In a breakout session at Innovate 2012, Tammy Thompson and Anthony Baker showed the power of images, simulations, and videos in learning. Thompson works in the Ohio State Health Sciences Library’s Digital Solutions area, which creates specialized digital content for faculty. She commented that in part her work has been inspired by “a shift of emphasis to design,” the third of five forward leaning trends in learning technologies that had been highlighted by White House staffer Constance Steinkuehler Squire, in her January 2012 talk at the Cyberlearning Research Summit. Thompson and Baker’s presentation emphasized the critical importance of this heightened emphasis on art and graphic design’s role in technology, which recognizes that technology’s focus should be on the user and on the technology’s usability.
Baker also works in the Health Sciences Library, on the Medical Visuals team. He highlighted ways that art and graphic design can be used to create visual teaching aids. In one example, he illustrated how an instructor could either make a point about a surgical technique with great difficulty, by using complicated medicalese, or very easily by using just a single image. In another example, Baker demonstrated how a timeline can be brought to life with the help of a few visual techniques.
Thompson described how doctors, an instructional designer, an illustrator, and technology specialists came together to create a useful Carmen resource for doctors helping to train medical students. Thompson also provided examples of how dry text can become much more accessible and memorable through the inclusion of images or animations, and commented that the use of humor in a presentation can also help improve understanding.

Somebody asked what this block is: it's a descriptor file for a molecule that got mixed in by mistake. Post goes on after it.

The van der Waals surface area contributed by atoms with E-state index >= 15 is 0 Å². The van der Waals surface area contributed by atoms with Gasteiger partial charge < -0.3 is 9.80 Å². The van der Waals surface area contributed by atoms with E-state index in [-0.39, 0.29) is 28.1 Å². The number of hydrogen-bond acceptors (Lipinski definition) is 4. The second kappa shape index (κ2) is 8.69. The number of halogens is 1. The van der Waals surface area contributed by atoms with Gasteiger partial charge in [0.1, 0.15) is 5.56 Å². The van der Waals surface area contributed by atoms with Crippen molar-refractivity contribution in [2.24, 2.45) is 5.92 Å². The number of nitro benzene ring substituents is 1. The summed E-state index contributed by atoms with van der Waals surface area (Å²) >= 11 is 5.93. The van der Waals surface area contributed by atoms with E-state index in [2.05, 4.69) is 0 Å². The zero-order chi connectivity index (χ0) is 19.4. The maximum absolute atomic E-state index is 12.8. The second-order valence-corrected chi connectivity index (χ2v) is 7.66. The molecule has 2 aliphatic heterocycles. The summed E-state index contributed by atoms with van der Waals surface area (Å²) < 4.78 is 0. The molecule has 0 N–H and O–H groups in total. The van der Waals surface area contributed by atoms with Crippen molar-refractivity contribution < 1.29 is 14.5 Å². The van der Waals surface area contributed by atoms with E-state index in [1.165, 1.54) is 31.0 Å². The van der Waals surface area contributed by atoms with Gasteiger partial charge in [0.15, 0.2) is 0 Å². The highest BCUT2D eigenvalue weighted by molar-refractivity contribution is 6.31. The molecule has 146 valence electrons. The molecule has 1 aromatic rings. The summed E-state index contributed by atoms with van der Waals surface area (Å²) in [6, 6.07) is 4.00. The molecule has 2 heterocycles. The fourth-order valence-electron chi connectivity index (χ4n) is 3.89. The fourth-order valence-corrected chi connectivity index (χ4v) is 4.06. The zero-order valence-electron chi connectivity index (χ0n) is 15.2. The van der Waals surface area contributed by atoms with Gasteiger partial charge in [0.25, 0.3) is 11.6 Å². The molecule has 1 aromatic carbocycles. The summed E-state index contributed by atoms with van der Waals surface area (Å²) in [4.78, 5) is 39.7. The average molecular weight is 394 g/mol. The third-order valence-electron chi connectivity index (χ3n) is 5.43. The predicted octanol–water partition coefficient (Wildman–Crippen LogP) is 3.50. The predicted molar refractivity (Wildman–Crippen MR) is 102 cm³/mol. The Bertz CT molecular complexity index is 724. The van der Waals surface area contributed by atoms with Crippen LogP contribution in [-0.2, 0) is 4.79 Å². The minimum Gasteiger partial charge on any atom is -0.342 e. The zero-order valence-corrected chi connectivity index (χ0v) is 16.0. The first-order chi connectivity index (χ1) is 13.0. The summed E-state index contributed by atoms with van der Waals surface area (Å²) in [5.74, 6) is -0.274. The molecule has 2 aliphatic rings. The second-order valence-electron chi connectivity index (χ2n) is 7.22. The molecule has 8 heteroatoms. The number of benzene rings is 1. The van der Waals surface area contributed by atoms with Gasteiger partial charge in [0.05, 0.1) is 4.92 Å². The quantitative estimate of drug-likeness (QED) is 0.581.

The presenters gave the audience a look at a Flash animation of a heart pumping and a whiteboard video explanation that had been inspired by this video. Baker also showed a narrated animation, created with Adobe Illustrator and Flash, that demonstrates a new surgical technique for removing every last bit of a cancerous tumor.
Thompson and Baker finished by offering some tips about how to get started with art and learning. For example, they recommended using consistent formatting, storytelling, and the power of two (using paired images). Each of their examples were well received and, like the Innovate conference as a whole, equipped attendees with many ideas about how to enhance learning with exciting resources available today.
Robert R. Klein is a PhD candidate in Geography at The Ohio Sate University.